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As I was doing a quick scroll through Facebook the other day, this post from my friend Jennifer made me stop and nod my head in agreement:
“It is not old fashioned to say "thank you". If someone gives you a gift or a donation to a cause that is important to you, you need to say "Thank You". Write it in a card, send it in an email, say it face to face, write on their Facebook wall, Tweet it, just do it! If you don't, then don't expect another gift or donation in the future. Easy enough.”
I’m not sure what prompted this status update, but I’m guessing Jennifer had an experience similar to one I wrote about last year in a blog post called “The Power of a Thank You”. If Jennifer had been nearby when I read her status, I would have jumped up and high-fived her enthusiastically. She gets it! Thanking people matters.
In Jennifer’s case, and in my blog post from last year, the focus is on the individual. But the importance of saying thank you translates to organizations as well. Does your organization have an attitude of gratitude?An Attitude of Gratitude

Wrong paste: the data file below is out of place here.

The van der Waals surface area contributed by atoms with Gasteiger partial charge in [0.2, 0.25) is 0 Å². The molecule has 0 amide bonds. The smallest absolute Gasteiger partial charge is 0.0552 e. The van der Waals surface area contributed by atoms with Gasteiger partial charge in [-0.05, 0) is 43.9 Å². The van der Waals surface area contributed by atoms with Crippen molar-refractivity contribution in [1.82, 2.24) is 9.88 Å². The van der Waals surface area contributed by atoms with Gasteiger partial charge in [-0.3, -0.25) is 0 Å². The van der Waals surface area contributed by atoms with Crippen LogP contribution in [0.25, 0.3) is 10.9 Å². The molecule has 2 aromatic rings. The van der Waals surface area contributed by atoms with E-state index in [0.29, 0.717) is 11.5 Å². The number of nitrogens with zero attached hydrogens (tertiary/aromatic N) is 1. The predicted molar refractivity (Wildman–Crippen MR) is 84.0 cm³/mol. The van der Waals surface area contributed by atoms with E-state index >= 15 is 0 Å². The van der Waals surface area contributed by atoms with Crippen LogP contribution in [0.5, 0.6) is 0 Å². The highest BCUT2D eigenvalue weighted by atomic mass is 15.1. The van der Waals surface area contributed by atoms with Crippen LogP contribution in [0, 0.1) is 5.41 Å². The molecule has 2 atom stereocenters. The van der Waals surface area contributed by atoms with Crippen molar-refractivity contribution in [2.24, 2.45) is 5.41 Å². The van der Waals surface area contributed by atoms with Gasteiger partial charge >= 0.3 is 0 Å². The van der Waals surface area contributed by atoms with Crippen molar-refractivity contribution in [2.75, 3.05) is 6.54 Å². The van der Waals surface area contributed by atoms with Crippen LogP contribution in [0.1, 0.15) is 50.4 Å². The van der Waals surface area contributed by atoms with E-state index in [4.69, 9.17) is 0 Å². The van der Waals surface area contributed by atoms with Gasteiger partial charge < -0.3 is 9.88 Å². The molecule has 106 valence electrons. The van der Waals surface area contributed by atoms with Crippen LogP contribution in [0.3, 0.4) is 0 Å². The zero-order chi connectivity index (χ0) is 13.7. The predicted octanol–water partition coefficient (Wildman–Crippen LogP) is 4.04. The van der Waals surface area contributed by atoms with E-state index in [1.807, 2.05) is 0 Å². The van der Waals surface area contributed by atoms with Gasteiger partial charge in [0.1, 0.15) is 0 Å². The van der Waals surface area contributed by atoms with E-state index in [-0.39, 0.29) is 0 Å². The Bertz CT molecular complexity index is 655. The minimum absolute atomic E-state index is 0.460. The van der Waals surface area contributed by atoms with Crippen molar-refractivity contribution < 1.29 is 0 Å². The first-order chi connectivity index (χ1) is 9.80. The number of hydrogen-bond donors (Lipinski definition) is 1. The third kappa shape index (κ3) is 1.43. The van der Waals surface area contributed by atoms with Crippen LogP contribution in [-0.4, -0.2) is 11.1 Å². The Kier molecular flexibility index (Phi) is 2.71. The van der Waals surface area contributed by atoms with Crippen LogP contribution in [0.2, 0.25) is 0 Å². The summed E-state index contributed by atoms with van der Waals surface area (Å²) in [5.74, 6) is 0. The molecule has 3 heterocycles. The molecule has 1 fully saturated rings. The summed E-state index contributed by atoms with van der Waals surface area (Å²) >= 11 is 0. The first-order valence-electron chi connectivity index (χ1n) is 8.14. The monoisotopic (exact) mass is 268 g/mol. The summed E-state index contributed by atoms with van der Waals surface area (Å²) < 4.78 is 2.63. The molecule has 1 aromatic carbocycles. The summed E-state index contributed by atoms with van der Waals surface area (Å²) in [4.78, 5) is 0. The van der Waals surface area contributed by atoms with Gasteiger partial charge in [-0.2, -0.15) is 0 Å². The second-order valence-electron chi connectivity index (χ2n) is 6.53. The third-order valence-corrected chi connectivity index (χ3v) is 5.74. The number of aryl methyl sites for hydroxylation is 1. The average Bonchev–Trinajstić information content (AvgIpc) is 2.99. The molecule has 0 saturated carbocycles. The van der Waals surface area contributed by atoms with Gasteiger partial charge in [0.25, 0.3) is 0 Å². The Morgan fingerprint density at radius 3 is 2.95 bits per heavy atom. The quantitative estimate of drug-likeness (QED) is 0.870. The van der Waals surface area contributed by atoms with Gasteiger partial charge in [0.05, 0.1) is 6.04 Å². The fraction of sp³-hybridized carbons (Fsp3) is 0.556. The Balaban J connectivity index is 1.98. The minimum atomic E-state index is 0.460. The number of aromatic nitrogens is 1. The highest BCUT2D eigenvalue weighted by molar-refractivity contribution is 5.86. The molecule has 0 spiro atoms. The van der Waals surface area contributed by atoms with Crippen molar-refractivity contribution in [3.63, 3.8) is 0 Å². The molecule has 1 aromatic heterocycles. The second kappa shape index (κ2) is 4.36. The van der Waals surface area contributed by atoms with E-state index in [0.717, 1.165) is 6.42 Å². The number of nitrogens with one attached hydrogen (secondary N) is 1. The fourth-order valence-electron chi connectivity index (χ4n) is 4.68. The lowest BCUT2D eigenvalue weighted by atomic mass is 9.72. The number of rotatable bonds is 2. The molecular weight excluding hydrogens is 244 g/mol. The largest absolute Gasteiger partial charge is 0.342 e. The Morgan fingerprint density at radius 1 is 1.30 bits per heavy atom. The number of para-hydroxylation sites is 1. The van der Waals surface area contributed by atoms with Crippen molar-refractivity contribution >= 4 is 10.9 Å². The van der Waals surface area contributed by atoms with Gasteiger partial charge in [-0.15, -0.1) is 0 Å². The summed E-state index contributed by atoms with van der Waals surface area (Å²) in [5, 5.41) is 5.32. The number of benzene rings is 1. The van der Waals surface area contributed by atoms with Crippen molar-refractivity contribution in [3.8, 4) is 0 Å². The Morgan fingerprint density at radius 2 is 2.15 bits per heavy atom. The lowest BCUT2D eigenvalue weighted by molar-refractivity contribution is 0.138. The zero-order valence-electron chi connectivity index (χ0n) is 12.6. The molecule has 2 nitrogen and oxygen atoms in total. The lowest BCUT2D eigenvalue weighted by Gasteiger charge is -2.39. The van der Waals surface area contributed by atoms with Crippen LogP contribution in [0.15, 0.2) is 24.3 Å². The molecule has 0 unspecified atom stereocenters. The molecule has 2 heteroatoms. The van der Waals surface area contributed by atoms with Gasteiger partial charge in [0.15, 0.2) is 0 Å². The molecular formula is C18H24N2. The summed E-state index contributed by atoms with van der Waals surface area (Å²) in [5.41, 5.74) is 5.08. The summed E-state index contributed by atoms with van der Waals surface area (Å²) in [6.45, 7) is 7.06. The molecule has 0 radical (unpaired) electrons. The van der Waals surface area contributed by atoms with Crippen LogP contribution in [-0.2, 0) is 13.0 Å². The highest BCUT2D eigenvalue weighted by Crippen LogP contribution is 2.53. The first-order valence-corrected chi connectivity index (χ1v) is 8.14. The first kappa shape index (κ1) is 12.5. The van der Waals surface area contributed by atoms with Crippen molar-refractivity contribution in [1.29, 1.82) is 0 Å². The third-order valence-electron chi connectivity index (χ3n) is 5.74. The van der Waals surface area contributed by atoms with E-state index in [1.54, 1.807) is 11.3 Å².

Here are five ways to demonstrate your attitude of gratitude and thank those who do the most for your organization:
It’s important to reiterate that we said these are five ways to thank those who do the most for your organization. “Most” is the key word here. We need to thank everyone - so go ahead and send that automated email – but don’t let the daunting thought of trying to thank everyone equally keep you from thanking anyone distinctively. Know who your MVPs are and show them your attitude of gratitude. Saying thank you is a key part of fundraising success – and life success.
Thanking your participants is a major part of your peer-to-peer program's service component. Download our Seven Success Factors E-Book to learn more about improving your service, and the other six components critical to the success of your P2P program!